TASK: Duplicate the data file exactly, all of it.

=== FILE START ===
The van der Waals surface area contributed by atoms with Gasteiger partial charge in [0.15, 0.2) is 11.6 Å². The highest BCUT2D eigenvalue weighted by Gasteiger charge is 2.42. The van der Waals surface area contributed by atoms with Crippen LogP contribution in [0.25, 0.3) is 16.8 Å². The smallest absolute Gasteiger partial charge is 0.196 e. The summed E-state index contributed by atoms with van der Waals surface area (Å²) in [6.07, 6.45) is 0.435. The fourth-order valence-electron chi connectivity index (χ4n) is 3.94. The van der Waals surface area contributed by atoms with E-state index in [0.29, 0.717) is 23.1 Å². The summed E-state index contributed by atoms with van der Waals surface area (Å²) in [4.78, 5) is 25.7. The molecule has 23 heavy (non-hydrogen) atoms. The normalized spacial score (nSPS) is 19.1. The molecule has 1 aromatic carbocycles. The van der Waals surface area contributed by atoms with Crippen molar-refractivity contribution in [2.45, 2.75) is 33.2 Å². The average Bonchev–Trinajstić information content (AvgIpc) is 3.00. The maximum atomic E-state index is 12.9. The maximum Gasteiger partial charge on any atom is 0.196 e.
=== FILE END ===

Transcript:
The van der Waals surface area contributed by atoms with Gasteiger partial charge in [0.15, 0.2) is 11.6 Å². The highest BCUT2D eigenvalue weighted by Gasteiger charge is 2.42. The van der Waals surface area contributed by atoms with Crippen LogP contribution in [0.25, 0.3) is 16.8 Å². The smallest absolute Gasteiger partial charge is 0.196 e. The summed E-state index contributed by atoms with van der Waals surface area (Å²) in [6.07, 6.45) is 0.435. The fourth-order valence-electron chi connectivity index (χ4n) is 3.94. The van der Waals surface area contributed by atoms with E-state index in [0.29, 0.717) is 23.1 Å². The summed E-state index contributed by atoms with van der Waals surface area (Å²) in [4.78, 5) is 25.7. The molecule has 23 heavy (non-hydrogen) atoms. The normalized spacial score (nSPS) is 19.1. The molecule has 1 aromatic carbocycles. The van der Waals surface area contributed by atoms with Crippen molar-refractivity contribution in [2.45, 2.75) is 33.2 Å². The average Bonchev–Trinajstić information content (AvgIpc) is 3.00. The maximum atomic E-state index is 12.9. The maximum Gasteiger partial charge on any atom is 0.196 e.